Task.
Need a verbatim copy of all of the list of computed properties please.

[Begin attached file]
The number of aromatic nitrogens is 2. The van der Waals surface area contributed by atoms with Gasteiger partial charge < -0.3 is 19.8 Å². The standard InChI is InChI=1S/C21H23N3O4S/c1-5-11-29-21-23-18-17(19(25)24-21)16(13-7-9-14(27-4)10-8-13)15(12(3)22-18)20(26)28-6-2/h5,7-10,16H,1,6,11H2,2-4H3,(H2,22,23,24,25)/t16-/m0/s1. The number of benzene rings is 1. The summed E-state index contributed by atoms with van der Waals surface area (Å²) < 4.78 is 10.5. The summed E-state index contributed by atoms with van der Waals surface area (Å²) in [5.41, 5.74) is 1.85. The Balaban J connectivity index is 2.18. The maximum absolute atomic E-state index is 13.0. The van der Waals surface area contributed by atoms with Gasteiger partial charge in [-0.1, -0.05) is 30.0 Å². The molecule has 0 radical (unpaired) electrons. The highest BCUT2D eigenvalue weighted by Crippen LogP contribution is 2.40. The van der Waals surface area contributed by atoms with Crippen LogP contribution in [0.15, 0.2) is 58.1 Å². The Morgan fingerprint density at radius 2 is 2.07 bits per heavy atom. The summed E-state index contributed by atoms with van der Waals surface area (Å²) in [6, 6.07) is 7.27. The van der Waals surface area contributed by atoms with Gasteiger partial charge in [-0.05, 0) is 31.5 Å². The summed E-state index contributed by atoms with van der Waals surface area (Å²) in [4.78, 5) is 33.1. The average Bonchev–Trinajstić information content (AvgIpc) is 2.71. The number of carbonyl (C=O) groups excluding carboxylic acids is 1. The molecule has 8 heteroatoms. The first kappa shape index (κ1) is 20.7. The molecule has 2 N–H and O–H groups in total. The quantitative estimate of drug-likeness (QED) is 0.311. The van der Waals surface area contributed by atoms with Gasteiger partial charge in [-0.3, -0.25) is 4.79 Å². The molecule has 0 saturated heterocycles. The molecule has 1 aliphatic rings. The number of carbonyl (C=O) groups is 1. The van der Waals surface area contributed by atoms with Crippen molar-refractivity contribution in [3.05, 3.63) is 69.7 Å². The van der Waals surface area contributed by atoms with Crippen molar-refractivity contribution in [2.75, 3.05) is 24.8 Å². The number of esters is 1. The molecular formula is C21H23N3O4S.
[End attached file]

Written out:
The number of aromatic nitrogens is 2. The van der Waals surface area contributed by atoms with Gasteiger partial charge < -0.3 is 19.8 Å². The standard InChI is InChI=1S/C21H23N3O4S/c1-5-11-29-21-23-18-17(19(25)24-21)16(13-7-9-14(27-4)10-8-13)15(12(3)22-18)20(26)28-6-2/h5,7-10,16H,1,6,11H2,2-4H3,(H2,22,23,24,25)/t16-/m0/s1. The number of benzene rings is 1. The summed E-state index contributed by atoms with van der Waals surface area (Å²) < 4.78 is 10.5. The summed E-state index contributed by atoms with van der Waals surface area (Å²) in [5.41, 5.74) is 1.85. The Balaban J connectivity index is 2.18. The maximum absolute atomic E-state index is 13.0. The van der Waals surface area contributed by atoms with Gasteiger partial charge in [-0.1, -0.05) is 30.0 Å². The molecule has 0 radical (unpaired) electrons. The highest BCUT2D eigenvalue weighted by Crippen LogP contribution is 2.40. The van der Waals surface area contributed by atoms with Crippen LogP contribution in [0.15, 0.2) is 58.1 Å². The Morgan fingerprint density at radius 2 is 2.07 bits per heavy atom. The summed E-state index contributed by atoms with van der Waals surface area (Å²) in [6, 6.07) is 7.27. The van der Waals surface area contributed by atoms with Gasteiger partial charge in [-0.05, 0) is 31.5 Å². The summed E-state index contributed by atoms with van der Waals surface area (Å²) in [4.78, 5) is 33.1. The average Bonchev–Trinajstić information content (AvgIpc) is 2.71. The number of carbonyl (C=O) groups excluding carboxylic acids is 1. The molecule has 8 heteroatoms. The first kappa shape index (κ1) is 20.7. The molecule has 2 N–H and O–H groups in total. The quantitative estimate of drug-likeness (QED) is 0.311. The van der Waals surface area contributed by atoms with Gasteiger partial charge in [-0.3, -0.25) is 4.79 Å². The molecule has 0 saturated heterocycles. The molecule has 1 aliphatic rings. The number of carbonyl (C=O) groups is 1. The van der Waals surface area contributed by atoms with Crippen molar-refractivity contribution in [3.05, 3.63) is 69.7 Å². The van der Waals surface area contributed by atoms with Crippen molar-refractivity contribution in [2.75, 3.05) is 24.8 Å². The number of esters is 1. The molecular formula is C21H23N3O4S.